As the country marked the 10th birthday of the Scottish Parliament this week, there were few voices raised to question whether the Holyrood legislature had achieved much in its first decade.

Although a BBC poll last weekend found that 50% of Scots either think the Parliament has made no difference to their lives or expressed no view (have they forgotten the smoking legislation already?), 41% think it has been a good thing and only 9% took the opposite view. There is no discernible political movement to reverse or restrict the devolution settlement and the Calman Commission's confident assertion that the Parliament is here to stay is surely correct.

It is unlikely that many lawyers come into the "no effect" camp. The Parliament's legislative output has far exceeded most expectations at the time it was founded. Scots property law has been transformed; family law has been given a much needed overhaul; pioneering measures have been passed to deal with incapable adults, and the mentally ill, to name but a few. And criminal law issues have, it seems, never been out of the headlines, with each successive administration as keen as any government to be seen to be making its mark.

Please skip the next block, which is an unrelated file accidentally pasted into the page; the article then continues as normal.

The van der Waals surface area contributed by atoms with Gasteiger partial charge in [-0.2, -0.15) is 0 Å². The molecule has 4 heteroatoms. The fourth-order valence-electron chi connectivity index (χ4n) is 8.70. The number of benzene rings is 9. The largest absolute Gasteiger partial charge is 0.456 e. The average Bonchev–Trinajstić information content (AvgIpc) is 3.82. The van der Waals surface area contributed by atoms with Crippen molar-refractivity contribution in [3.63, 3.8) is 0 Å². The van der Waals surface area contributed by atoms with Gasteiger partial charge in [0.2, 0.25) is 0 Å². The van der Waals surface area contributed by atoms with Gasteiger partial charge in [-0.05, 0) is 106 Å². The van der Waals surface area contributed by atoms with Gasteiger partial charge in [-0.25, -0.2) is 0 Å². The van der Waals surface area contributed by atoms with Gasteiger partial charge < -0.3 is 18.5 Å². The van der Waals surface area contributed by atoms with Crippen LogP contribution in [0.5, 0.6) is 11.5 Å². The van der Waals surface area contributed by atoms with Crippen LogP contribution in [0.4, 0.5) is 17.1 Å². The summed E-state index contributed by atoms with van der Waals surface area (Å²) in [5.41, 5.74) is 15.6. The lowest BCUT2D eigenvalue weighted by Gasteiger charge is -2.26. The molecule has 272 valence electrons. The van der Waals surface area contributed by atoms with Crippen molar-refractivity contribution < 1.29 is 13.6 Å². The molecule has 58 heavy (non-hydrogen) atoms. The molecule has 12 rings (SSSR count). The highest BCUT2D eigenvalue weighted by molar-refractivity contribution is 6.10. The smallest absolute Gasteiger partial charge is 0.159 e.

True, questions have been asked about whether legislation has been well enough drafted. or properly considered at its various stages. There is room for improvement, but nothing that some changes to parliamentary procedure (Calman has some sensible recommendations) cannot help bring about.

So the Parliament has more than found its feet, and little is heard these days from those who were inclined to joke in the early days about its lack of powers. How much more power it should be given is of course the next big question.

  • I'm away now for the next two weeks – usually the signal for a couple of big legal stories to start breaking. Have a good summer!